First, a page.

George Maloney, Bruce Mackay, Graham Bushby, Matthew Haw v Filtons Ltd (2012)
Receivers of charged residential property were entitled to interim injunctive relief granting unrestricted access to the property and relevant documents in circumstances where their access had been obstructed by a purported lessee, who had possibly acted unlawfully in collecting substantial amounts of rent as a result of granting sub-tenancies.
The applicant receivers (R) applied for interim injunctive relief against the respondent property management companies (F) to gain access to property sub-leased by the second respondent lessee (L).
R had been appointed receivers of a large commercial and residential property after the registered proprietors (M) of the property failed to pay sums that had been due under a legal charge taken over the property to secure a loan to a construction company in which M had an interest. R had encountered difficulties in seeking to recover and obtain access to the residential part of the charged property and had health and safety, and insurance concerns in relation to the property. L claimed that it had been a lessee of the property under a 24-month lease that had been purportedly granted to it by a company, which held the beneficial interest in the property pursuant to a deed of trust that had been executed by M. L claimed that in the exercise of its rights under that lease, it had validly granted sub-leases to residential tenants who were currently occupying the property. R also had concerns over substantial rents L had collected, the majority of which had been paid over to M. That activity had occurred since the commencement of the receivership. F had previously been ordered to provide copies of keys and fobs, and to pay £250,000 into an escrow account, which was duly paid. Taking advantage of a seven-day adjournment granted in order to allow F to file evidence in support of its defence, the controller of F (K) filed a second affidavit in which he had outlined the events said to give rise to the grant of a lease to L, including the incorporation of L to take the leasehold interest. R in turn claimed that F's defence was hopeless; the lease had not been validly executed and was a sham, as indicated by the fact that the stipulated rent due under the purported lease had never been paid and aspects of K's evidence that were not commercially credible. The issues to be determined were whether R ought to be granted (i) the interim declarations sought; (ii) the interim injunction sought.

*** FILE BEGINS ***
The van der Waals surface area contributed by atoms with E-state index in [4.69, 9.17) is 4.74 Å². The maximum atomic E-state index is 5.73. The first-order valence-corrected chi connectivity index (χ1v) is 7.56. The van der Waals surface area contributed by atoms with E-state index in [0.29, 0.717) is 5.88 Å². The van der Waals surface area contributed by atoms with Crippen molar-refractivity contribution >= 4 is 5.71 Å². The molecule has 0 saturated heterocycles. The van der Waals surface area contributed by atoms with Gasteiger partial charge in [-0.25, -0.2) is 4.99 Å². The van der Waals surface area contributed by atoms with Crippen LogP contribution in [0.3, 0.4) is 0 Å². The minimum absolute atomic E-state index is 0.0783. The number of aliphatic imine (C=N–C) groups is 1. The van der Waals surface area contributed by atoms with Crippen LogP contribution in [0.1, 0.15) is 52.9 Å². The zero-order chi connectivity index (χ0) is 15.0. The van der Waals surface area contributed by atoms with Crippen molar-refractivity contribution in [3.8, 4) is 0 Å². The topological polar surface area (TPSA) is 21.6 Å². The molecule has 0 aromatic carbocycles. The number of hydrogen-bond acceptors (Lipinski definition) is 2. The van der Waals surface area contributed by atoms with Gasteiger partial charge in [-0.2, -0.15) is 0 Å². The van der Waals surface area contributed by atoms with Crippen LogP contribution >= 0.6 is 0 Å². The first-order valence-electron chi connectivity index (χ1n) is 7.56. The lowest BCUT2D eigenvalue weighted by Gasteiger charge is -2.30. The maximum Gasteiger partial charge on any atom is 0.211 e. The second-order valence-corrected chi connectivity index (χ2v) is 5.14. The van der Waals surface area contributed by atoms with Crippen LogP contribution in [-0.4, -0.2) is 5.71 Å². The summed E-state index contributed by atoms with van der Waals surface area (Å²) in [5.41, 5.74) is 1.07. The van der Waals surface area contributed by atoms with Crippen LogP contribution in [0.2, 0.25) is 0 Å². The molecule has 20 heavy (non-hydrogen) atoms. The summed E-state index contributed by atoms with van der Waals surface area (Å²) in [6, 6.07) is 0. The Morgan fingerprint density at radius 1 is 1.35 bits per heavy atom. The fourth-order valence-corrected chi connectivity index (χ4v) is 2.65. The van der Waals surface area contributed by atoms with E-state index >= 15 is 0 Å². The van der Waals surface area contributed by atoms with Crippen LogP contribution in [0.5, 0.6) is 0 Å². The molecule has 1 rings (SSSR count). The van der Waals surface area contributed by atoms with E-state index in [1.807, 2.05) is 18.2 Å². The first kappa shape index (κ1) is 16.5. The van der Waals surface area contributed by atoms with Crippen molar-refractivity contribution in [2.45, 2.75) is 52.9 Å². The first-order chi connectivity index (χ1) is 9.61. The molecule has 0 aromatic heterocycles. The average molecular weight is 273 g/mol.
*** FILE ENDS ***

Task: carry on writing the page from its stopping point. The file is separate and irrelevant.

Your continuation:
(1) It was almost common ground that there was a serious issue to be tried. On the material before the court, the case for R was very strong. F had urged the court to accept that the people working for them were decent, responsible business people who had entered into a commitment with a substantial annual rent pursuant to a standard form lease. However, despite being professional people, F had failed to take advice and in a potentially complex transaction, there was very little if anything to support F's case. Accordingly, the court reached the high degree of assurance necessary in relation to R's prospects of success. Although that was an important factor to take into account, R's application for interim declarations was refused as there remained only a short period before the commencement of the trial. Although the sought declarations would have given R the perceived advantage of a document that spelled out their rights, that was not a sufficiently good reason for taking that unusual course in all the circumstances. (2) The case for an interim injunction was very strong. There was a real evidentiary basis for asserting that access to the property had been interrupted and that there had been prevarication in allowing access. Additionally, R's health and safety concerns had not been directly contradicted by F. Given the ready availability of the £250,000 that F had paid into the escrow account, the court hesitated in relation to K's evidence over concerns for F where it had been common ground that it had been valued at approximately £30m. The court had reservations about the quality of F's evidence and was unconvinced by what had been said on F's behalf. F's reliance on the maintenance of the status quo had not been a decisive factor where there had been force in R's submission that the current status quo had been the result of F's possibly unlawful actions. Another important factor was the fact that F's conduct in dealing with R was not in a manner one would expect of legitimate professionals engaged in a proper business, where F had prevaricated in granting access. F's vulnerability to pressure from others meant that justice could not be done by leaving F in control for even a short period given the history of the receivership. Accordingly, an injunction was granted in R's preferred strong form giving unrestricted access to the property and all relevant documents.
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